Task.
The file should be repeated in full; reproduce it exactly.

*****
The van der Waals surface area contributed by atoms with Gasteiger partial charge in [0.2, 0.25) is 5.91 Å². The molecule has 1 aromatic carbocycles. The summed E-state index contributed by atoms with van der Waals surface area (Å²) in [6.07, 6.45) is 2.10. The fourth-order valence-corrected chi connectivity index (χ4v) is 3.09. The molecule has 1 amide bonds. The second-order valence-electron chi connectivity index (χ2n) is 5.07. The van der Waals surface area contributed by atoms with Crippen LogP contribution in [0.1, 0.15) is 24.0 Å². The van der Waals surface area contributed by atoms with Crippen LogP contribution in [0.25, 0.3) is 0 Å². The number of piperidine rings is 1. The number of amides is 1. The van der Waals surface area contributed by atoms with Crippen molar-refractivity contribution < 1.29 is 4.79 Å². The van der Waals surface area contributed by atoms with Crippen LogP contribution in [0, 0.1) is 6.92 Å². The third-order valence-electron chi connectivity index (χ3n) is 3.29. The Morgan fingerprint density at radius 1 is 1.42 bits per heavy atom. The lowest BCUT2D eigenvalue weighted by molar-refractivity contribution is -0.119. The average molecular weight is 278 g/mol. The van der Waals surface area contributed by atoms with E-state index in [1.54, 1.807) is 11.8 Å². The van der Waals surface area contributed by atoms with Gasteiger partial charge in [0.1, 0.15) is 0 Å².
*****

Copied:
The van der Waals surface area contributed by atoms with Gasteiger partial charge in [0.2, 0.25) is 5.91 Å². The molecule has 1 aromatic carbocycles. The summed E-state index contributed by atoms with van der Waals surface area (Å²) in [6.07, 6.45) is 2.10. The fourth-order valence-corrected chi connectivity index (χ4v) is 3.09. The molecule has 1 amide bonds. The second-order valence-electron chi connectivity index (χ2n) is 5.07. The van der Waals surface area contributed by atoms with Crippen LogP contribution in [0.1, 0.15) is 24.0 Å². The van der Waals surface area contributed by atoms with Crippen LogP contribution in [0.25, 0.3) is 0 Å². The number of piperidine rings is 1. The number of amides is 1. The van der Waals surface area contributed by atoms with Crippen molar-refractivity contribution < 1.29 is 4.79 Å². The van der Waals surface area contributed by atoms with Crippen LogP contribution in [0, 0.1) is 6.92 Å². The third-order valence-electron chi connectivity index (χ3n) is 3.29. The Morgan fingerprint density at radius 1 is 1.42 bits per heavy atom. The lowest BCUT2D eigenvalue weighted by molar-refractivity contribution is -0.119. The average molecular weight is 278 g/mol. The van der Waals surface area contributed by atoms with E-state index in [1.54, 1.807) is 11.8 Å². The van der Waals surface area contributed by atoms with Gasteiger partial charge in [0.1, 0.15) is 0 Å².